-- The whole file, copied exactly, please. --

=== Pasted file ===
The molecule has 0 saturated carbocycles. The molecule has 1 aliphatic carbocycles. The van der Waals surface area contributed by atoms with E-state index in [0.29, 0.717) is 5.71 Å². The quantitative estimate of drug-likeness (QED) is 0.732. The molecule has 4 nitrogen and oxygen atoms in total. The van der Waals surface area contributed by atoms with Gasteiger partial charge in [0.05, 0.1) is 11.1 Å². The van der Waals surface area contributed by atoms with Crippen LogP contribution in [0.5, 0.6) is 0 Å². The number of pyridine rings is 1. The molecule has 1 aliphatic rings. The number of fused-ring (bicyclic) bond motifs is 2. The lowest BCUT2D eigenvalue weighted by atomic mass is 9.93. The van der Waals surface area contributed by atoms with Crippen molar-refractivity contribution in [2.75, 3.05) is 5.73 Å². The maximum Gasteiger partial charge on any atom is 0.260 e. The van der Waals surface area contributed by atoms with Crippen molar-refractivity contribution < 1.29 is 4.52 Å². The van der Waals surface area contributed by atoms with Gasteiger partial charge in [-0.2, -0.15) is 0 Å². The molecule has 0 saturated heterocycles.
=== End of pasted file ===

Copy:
The molecule has 0 saturated carbocycles. The molecule has 1 aliphatic carbocycles. The van der Waals surface area contributed by atoms with E-state index in [0.29, 0.717) is 5.71 Å². The quantitative estimate of drug-likeness (QED) is 0.732. The molecule has 4 nitrogen and oxygen atoms in total. The van der Waals surface area contributed by atoms with Gasteiger partial charge in [0.05, 0.1) is 11.1 Å². The van der Waals surface area contributed by atoms with Crippen LogP contribution in [0.5, 0.6) is 0 Å². The number of pyridine rings is 1. The molecule has 1 aliphatic rings. The number of fused-ring (bicyclic) bond motifs is 2. The lowest BCUT2D eigenvalue weighted by atomic mass is 9.93. The van der Waals surface area contributed by atoms with Crippen molar-refractivity contribution in [2.75, 3.05) is 5.73 Å². The maximum Gasteiger partial charge on any atom is 0.260 e. The van der Waals surface area contributed by atoms with Crippen molar-refractivity contribution < 1.29 is 4.52 Å². The van der Waals surface area contributed by atoms with Gasteiger partial charge in [-0.2, -0.15) is 0 Å². The molecule has 0 saturated heterocycles.